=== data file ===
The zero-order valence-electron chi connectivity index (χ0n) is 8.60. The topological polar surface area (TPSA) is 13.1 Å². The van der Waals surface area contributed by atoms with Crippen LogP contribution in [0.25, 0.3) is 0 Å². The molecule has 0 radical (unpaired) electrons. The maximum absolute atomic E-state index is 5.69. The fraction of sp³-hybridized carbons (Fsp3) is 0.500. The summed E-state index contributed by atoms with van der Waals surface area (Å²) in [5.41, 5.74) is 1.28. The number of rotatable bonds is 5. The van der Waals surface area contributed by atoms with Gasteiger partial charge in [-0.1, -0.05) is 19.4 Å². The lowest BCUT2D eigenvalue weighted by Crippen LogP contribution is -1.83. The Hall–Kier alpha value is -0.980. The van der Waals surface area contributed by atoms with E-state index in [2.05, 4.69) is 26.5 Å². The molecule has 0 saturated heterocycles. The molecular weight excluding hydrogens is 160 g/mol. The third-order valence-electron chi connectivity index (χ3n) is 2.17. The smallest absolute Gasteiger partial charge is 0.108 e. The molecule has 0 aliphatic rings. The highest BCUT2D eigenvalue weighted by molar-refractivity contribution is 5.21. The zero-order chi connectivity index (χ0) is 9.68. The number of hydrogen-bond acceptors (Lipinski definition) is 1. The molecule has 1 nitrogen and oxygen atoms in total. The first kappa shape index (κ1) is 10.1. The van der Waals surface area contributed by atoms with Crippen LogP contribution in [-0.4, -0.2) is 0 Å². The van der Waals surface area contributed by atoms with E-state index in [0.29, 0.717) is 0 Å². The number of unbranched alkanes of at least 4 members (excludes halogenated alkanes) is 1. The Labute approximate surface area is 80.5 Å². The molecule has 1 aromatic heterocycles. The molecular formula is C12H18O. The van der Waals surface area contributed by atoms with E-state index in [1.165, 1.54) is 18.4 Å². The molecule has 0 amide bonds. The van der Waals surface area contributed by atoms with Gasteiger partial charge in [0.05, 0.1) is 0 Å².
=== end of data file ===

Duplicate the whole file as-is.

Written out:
The zero-order valence-electron chi connectivity index (χ0n) is 8.60. The topological polar surface area (TPSA) is 13.1 Å². The van der Waals surface area contributed by atoms with Crippen LogP contribution in [0.25, 0.3) is 0 Å². The molecule has 0 radical (unpaired) electrons. The maximum absolute atomic E-state index is 5.69. The fraction of sp³-hybridized carbons (Fsp3) is 0.500. The summed E-state index contributed by atoms with van der Waals surface area (Å²) in [5.41, 5.74) is 1.28. The number of rotatable bonds is 5. The van der Waals surface area contributed by atoms with Gasteiger partial charge in [-0.1, -0.05) is 19.4 Å². The lowest BCUT2D eigenvalue weighted by Crippen LogP contribution is -1.83. The Hall–Kier alpha value is -0.980. The van der Waals surface area contributed by atoms with E-state index in [2.05, 4.69) is 26.5 Å². The molecule has 0 saturated heterocycles. The molecular weight excluding hydrogens is 160 g/mol. The third-order valence-electron chi connectivity index (χ3n) is 2.17. The smallest absolute Gasteiger partial charge is 0.108 e. The molecule has 0 aliphatic rings. The highest BCUT2D eigenvalue weighted by molar-refractivity contribution is 5.21. The zero-order chi connectivity index (χ0) is 9.68. The number of hydrogen-bond acceptors (Lipinski definition) is 1. The molecule has 1 nitrogen and oxygen atoms in total. The first kappa shape index (κ1) is 10.1. The van der Waals surface area contributed by atoms with Crippen LogP contribution in [-0.4, -0.2) is 0 Å². The van der Waals surface area contributed by atoms with E-state index in [0.29, 0.717) is 0 Å². The number of unbranched alkanes of at least 4 members (excludes halogenated alkanes) is 1. The Labute approximate surface area is 80.5 Å². The molecule has 1 aromatic heterocycles. The molecular formula is C12H18O. The van der Waals surface area contributed by atoms with E-state index in [1.165, 1.54) is 18.4 Å². The molecule has 0 amide bonds. The van der Waals surface area contributed by atoms with Gasteiger partial charge in [0.05, 0.1) is 0 Å².